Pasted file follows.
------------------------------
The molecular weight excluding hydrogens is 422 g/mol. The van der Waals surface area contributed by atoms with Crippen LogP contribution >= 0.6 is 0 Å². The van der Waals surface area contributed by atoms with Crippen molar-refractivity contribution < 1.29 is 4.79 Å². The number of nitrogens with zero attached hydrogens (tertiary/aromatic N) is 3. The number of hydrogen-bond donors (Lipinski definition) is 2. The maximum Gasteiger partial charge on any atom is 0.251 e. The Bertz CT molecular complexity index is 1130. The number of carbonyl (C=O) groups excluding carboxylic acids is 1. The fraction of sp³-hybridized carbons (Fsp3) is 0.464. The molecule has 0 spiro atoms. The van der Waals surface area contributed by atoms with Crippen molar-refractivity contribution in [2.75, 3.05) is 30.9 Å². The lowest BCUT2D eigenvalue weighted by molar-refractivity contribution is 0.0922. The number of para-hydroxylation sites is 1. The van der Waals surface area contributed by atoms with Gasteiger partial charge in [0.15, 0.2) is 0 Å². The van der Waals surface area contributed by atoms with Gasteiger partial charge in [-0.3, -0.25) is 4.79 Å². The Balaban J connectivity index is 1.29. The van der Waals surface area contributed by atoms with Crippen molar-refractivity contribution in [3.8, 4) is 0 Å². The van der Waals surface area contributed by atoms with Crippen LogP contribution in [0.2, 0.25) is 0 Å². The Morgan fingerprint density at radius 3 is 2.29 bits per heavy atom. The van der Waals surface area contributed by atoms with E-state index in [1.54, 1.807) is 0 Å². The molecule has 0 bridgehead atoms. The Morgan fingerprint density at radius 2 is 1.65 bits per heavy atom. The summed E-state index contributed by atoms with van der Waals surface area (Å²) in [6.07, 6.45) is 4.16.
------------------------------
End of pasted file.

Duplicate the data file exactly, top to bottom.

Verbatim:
The molecular weight excluding hydrogens is 422 g/mol. The van der Waals surface area contributed by atoms with Crippen LogP contribution >= 0.6 is 0 Å². The van der Waals surface area contributed by atoms with Crippen molar-refractivity contribution < 1.29 is 4.79 Å². The number of nitrogens with zero attached hydrogens (tertiary/aromatic N) is 3. The number of hydrogen-bond donors (Lipinski definition) is 2. The maximum Gasteiger partial charge on any atom is 0.251 e. The Bertz CT molecular complexity index is 1130. The number of carbonyl (C=O) groups excluding carboxylic acids is 1. The fraction of sp³-hybridized carbons (Fsp3) is 0.464. The molecule has 0 spiro atoms. The van der Waals surface area contributed by atoms with Crippen molar-refractivity contribution in [2.75, 3.05) is 30.9 Å². The lowest BCUT2D eigenvalue weighted by molar-refractivity contribution is 0.0922. The number of para-hydroxylation sites is 1. The van der Waals surface area contributed by atoms with Gasteiger partial charge in [0.15, 0.2) is 0 Å². The van der Waals surface area contributed by atoms with Gasteiger partial charge in [-0.3, -0.25) is 4.79 Å². The Balaban J connectivity index is 1.29. The van der Waals surface area contributed by atoms with Crippen molar-refractivity contribution in [3.8, 4) is 0 Å². The van der Waals surface area contributed by atoms with Crippen LogP contribution in [0.2, 0.25) is 0 Å². The Morgan fingerprint density at radius 3 is 2.29 bits per heavy atom. The van der Waals surface area contributed by atoms with E-state index in [1.54, 1.807) is 0 Å². The molecule has 0 bridgehead atoms. The Morgan fingerprint density at radius 2 is 1.65 bits per heavy atom. The summed E-state index contributed by atoms with van der Waals surface area (Å²) in [6.07, 6.45) is 4.16.